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International Relations

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The writer, a former Indian Ambassador with extensive experience on China, UN and national security issues, is director general of Institute for Defence Studies and Analyses, New Delhi. Views are personal.

After failing to get the UN Security Council (UNSC) to take formal notice of its antics over Article 370 and the situation in Jammu and Kashmir (J&K), Pakistan has yet again attempted to internationalise J&K by writing to the president of the UNSC. It has asked for “doubling the strength of the United Nations Military Observer Group in India and Pakistan (UNMOGIP) Observers and to persuade India to allow them to patrol on its side of the Line of Control (LoC) as well”. In the letter, Pakistan Foreign Minister Shah Mahmood Qureshi further requested the UNSC to consider “all possible avenues available under the UN Charter to fulfil its responsibility of maintaining peace in the region”.

Pakistan knows that India totally rejects third-party involvement. Barring a few aberrant acolytes of Pakistan, the global community, including the US, has openly favoured the bilateral framework to address all the issues between India and Pakistan. Yet, Pakistan clings on to the idea of third-party mediation or a UN role in order to create a false alibi for continuing with the use of terrorism as an instrument to wage a low-intensity war against India. Pakistan has sought UN mediation despite being bound by the principle of bilateralism under the 1972 Simla Agreement.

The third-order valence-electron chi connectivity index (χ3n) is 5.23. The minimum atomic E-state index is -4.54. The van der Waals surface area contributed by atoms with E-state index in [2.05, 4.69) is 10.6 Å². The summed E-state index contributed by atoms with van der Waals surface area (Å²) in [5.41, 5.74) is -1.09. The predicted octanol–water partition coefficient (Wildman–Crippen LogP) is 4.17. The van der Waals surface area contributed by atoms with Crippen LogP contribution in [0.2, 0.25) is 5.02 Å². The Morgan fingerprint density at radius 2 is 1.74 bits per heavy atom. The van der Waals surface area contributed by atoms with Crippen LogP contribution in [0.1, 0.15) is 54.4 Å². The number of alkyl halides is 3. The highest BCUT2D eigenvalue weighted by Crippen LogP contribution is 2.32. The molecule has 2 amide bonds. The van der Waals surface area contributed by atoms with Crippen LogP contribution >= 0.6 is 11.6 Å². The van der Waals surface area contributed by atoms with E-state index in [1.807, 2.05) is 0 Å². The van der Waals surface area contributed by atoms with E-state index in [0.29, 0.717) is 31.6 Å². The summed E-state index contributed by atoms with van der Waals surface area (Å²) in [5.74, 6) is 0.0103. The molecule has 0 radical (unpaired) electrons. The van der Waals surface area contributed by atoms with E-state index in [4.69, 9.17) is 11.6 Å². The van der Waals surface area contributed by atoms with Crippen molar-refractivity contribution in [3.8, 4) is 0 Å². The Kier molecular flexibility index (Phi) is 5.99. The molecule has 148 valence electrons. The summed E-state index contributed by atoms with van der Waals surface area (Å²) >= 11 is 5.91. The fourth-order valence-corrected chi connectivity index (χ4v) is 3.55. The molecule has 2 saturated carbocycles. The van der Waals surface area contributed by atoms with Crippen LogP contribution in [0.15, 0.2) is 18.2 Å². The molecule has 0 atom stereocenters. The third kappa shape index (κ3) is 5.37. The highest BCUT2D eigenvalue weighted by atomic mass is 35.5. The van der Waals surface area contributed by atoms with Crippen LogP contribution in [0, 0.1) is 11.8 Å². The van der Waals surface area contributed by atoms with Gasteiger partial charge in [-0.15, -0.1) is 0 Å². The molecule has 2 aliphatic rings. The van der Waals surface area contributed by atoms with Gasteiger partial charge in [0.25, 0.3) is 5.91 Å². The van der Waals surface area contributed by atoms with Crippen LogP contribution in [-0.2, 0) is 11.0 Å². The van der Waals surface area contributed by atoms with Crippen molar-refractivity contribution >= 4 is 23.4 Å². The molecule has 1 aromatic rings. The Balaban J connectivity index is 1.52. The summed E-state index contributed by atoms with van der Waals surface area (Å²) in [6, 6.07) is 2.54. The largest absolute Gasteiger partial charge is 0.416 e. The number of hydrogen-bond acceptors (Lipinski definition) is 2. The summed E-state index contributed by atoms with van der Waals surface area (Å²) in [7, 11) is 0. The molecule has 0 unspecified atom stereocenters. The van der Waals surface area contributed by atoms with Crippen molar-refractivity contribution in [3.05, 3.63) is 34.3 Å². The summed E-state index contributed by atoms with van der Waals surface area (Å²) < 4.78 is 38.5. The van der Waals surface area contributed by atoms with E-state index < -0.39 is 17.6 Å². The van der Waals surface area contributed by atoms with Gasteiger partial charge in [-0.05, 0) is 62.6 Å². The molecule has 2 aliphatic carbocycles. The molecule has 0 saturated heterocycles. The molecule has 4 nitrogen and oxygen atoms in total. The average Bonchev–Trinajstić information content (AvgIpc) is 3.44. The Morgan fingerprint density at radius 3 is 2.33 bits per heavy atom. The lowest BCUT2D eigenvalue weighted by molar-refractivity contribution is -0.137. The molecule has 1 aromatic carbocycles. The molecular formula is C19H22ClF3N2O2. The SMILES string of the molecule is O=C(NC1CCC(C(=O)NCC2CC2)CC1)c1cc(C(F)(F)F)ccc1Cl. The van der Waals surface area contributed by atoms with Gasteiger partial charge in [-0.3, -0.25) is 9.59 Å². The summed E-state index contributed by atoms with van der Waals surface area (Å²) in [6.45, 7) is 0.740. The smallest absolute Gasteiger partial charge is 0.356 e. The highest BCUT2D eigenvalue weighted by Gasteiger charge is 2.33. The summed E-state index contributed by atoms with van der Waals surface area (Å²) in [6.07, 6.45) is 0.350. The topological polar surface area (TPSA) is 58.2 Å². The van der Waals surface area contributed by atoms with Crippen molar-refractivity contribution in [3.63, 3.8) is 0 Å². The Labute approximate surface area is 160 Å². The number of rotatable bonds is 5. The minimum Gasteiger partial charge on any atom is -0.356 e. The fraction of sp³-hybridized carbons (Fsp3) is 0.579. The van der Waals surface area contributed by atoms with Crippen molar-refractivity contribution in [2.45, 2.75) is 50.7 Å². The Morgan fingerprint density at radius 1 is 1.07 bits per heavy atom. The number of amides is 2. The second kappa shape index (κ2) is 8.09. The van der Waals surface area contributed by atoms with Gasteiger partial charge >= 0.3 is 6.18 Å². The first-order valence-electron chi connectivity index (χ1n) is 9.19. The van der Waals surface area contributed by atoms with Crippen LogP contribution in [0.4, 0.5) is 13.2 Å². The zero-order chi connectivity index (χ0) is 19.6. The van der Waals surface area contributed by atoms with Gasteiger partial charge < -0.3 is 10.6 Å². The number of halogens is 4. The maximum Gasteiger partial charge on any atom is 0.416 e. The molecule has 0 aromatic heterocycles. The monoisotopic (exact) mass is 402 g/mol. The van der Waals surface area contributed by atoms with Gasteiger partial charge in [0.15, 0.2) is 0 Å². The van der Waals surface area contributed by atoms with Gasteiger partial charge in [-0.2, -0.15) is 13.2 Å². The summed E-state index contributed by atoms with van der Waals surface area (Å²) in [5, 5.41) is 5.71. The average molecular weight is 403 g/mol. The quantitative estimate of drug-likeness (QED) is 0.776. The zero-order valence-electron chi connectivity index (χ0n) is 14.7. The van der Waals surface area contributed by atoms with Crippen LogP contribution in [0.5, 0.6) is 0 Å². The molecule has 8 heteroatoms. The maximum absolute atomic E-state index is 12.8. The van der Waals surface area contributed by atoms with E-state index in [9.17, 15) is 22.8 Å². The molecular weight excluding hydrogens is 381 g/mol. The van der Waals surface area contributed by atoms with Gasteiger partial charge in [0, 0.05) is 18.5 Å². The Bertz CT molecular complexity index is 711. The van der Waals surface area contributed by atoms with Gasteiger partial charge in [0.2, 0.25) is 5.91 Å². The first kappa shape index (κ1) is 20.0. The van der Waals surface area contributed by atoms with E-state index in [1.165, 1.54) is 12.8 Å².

UN resolutions have proved ineffective in the past in getting Pakistan to withdraw its occupying forces from Jammu and Kashmir, as was required under the UN Resolutions of April 21 and August 13, 1948, which have since been overtaken by the bilateral Simla Agreement and the Lahore Declaration of 1999.

This has not prevented a desperate Pakistan from turning its attention to UNMOGIP, another redundant vestige of the past, long overtaken by the bilateral process agreed to under the Simla Agreement. Its genesis can be traced to the UN Commission for India & Pakistan (UNCIP), which was set up through UNSCR 39 on January 20, 1948.

By way of background, UNSCR 47 of April 21, 1948 and the UNCIP Resolution of August 13, 1948, provided the basis for the UNMOGIP’s establishment. The ceasefire was bilaterally agreed to by India and Pakistan on January 1, 1949, one day before the UNCIP Military Adviser reached the mission area. The first of the UN military observers arrived there only on January 24, 1949.